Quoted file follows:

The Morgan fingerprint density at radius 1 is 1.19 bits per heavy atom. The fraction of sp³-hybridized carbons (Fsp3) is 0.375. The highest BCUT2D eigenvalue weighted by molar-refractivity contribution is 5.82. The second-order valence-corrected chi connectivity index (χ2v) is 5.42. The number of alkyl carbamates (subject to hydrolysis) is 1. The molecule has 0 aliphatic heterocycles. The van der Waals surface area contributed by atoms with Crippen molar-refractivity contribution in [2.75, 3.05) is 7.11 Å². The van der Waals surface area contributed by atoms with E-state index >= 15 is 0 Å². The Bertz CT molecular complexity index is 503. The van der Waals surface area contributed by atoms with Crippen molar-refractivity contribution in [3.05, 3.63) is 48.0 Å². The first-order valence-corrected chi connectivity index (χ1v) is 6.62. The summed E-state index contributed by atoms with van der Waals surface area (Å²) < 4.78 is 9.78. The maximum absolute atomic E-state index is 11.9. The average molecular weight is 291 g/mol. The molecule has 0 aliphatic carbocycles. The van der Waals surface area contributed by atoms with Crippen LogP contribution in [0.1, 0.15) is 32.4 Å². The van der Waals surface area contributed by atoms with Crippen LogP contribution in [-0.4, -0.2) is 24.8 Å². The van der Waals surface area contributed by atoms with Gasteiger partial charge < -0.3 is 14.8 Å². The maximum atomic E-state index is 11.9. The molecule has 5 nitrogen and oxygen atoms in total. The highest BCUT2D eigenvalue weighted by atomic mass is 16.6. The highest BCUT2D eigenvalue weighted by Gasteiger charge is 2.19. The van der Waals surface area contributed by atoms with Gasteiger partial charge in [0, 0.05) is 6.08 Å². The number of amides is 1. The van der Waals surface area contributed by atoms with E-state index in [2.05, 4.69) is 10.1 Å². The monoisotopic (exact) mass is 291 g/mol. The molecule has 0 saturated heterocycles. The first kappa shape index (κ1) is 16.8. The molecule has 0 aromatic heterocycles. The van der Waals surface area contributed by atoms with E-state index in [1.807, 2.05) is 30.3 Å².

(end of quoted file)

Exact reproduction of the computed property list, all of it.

The Morgan fingerprint density at radius 1 is 1.19 bits per heavy atom. The fraction of sp³-hybridized carbons (Fsp3) is 0.375. The highest BCUT2D eigenvalue weighted by molar-refractivity contribution is 5.82. The second-order valence-corrected chi connectivity index (χ2v) is 5.42. The number of alkyl carbamates (subject to hydrolysis) is 1. The molecule has 0 aliphatic heterocycles. The van der Waals surface area contributed by atoms with Crippen molar-refractivity contribution in [2.75, 3.05) is 7.11 Å². The van der Waals surface area contributed by atoms with E-state index >= 15 is 0 Å². The Bertz CT molecular complexity index is 503. The van der Waals surface area contributed by atoms with Crippen molar-refractivity contribution in [3.05, 3.63) is 48.0 Å². The first-order valence-corrected chi connectivity index (χ1v) is 6.62. The summed E-state index contributed by atoms with van der Waals surface area (Å²) < 4.78 is 9.78. The maximum absolute atomic E-state index is 11.9. The average molecular weight is 291 g/mol. The molecule has 0 aliphatic carbocycles. The van der Waals surface area contributed by atoms with Crippen LogP contribution in [0.1, 0.15) is 32.4 Å². The van der Waals surface area contributed by atoms with Crippen LogP contribution in [-0.4, -0.2) is 24.8 Å². The van der Waals surface area contributed by atoms with Gasteiger partial charge < -0.3 is 14.8 Å². The maximum atomic E-state index is 11.9. The molecule has 5 nitrogen and oxygen atoms in total. The highest BCUT2D eigenvalue weighted by atomic mass is 16.6. The highest BCUT2D eigenvalue weighted by Gasteiger charge is 2.19. The van der Waals surface area contributed by atoms with Gasteiger partial charge in [0, 0.05) is 6.08 Å². The number of amides is 1. The van der Waals surface area contributed by atoms with E-state index in [2.05, 4.69) is 10.1 Å². The monoisotopic (exact) mass is 291 g/mol. The molecule has 0 saturated heterocycles. The first kappa shape index (κ1) is 16.8. The molecule has 0 aromatic heterocycles. The van der Waals surface area contributed by atoms with E-state index in [1.807, 2.05) is 30.3 Å².